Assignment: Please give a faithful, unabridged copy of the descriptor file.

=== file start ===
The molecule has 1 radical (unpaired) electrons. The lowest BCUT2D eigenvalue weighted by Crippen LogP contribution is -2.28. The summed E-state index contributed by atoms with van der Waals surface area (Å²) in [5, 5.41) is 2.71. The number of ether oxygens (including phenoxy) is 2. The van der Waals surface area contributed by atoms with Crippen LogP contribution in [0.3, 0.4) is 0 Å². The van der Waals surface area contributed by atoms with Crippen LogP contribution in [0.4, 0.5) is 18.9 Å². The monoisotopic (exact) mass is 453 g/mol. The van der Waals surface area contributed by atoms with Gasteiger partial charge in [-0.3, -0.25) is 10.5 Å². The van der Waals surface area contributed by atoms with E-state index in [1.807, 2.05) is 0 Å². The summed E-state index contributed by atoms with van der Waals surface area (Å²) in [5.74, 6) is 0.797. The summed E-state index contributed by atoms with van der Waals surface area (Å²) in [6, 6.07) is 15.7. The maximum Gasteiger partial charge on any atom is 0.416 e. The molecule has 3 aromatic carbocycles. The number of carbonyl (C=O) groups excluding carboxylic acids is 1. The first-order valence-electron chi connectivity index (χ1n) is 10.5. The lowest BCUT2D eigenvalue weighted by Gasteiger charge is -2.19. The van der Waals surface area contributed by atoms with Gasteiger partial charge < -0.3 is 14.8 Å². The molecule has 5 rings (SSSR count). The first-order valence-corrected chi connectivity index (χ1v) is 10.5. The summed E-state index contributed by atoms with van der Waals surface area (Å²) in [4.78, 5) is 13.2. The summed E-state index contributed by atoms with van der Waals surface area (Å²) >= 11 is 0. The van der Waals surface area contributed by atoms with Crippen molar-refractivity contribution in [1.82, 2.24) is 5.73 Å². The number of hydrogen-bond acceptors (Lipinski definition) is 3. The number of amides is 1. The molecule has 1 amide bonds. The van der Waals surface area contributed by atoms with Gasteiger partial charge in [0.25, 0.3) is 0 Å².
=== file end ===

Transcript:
The molecule has 1 radical (unpaired) electrons. The lowest BCUT2D eigenvalue weighted by Crippen LogP contribution is -2.28. The summed E-state index contributed by atoms with van der Waals surface area (Å²) in [5, 5.41) is 2.71. The number of ether oxygens (including phenoxy) is 2. The van der Waals surface area contributed by atoms with Crippen LogP contribution in [0.3, 0.4) is 0 Å². The van der Waals surface area contributed by atoms with Crippen LogP contribution in [0.4, 0.5) is 18.9 Å². The monoisotopic (exact) mass is 453 g/mol. The van der Waals surface area contributed by atoms with Gasteiger partial charge in [-0.3, -0.25) is 10.5 Å². The van der Waals surface area contributed by atoms with E-state index in [1.807, 2.05) is 0 Å². The summed E-state index contributed by atoms with van der Waals surface area (Å²) in [5.74, 6) is 0.797. The summed E-state index contributed by atoms with van der Waals surface area (Å²) in [6, 6.07) is 15.7. The maximum Gasteiger partial charge on any atom is 0.416 e. The molecule has 3 aromatic carbocycles. The number of carbonyl (C=O) groups excluding carboxylic acids is 1. The first-order valence-electron chi connectivity index (χ1n) is 10.5. The lowest BCUT2D eigenvalue weighted by Gasteiger charge is -2.19. The van der Waals surface area contributed by atoms with Gasteiger partial charge < -0.3 is 14.8 Å². The molecule has 5 rings (SSSR count). The first-order valence-corrected chi connectivity index (χ1v) is 10.5. The summed E-state index contributed by atoms with van der Waals surface area (Å²) in [4.78, 5) is 13.2. The summed E-state index contributed by atoms with van der Waals surface area (Å²) >= 11 is 0. The van der Waals surface area contributed by atoms with Crippen molar-refractivity contribution in [1.82, 2.24) is 5.73 Å². The number of hydrogen-bond acceptors (Lipinski definition) is 3. The number of amides is 1. The molecule has 1 amide bonds. The van der Waals surface area contributed by atoms with Gasteiger partial charge in [0.25, 0.3) is 0 Å².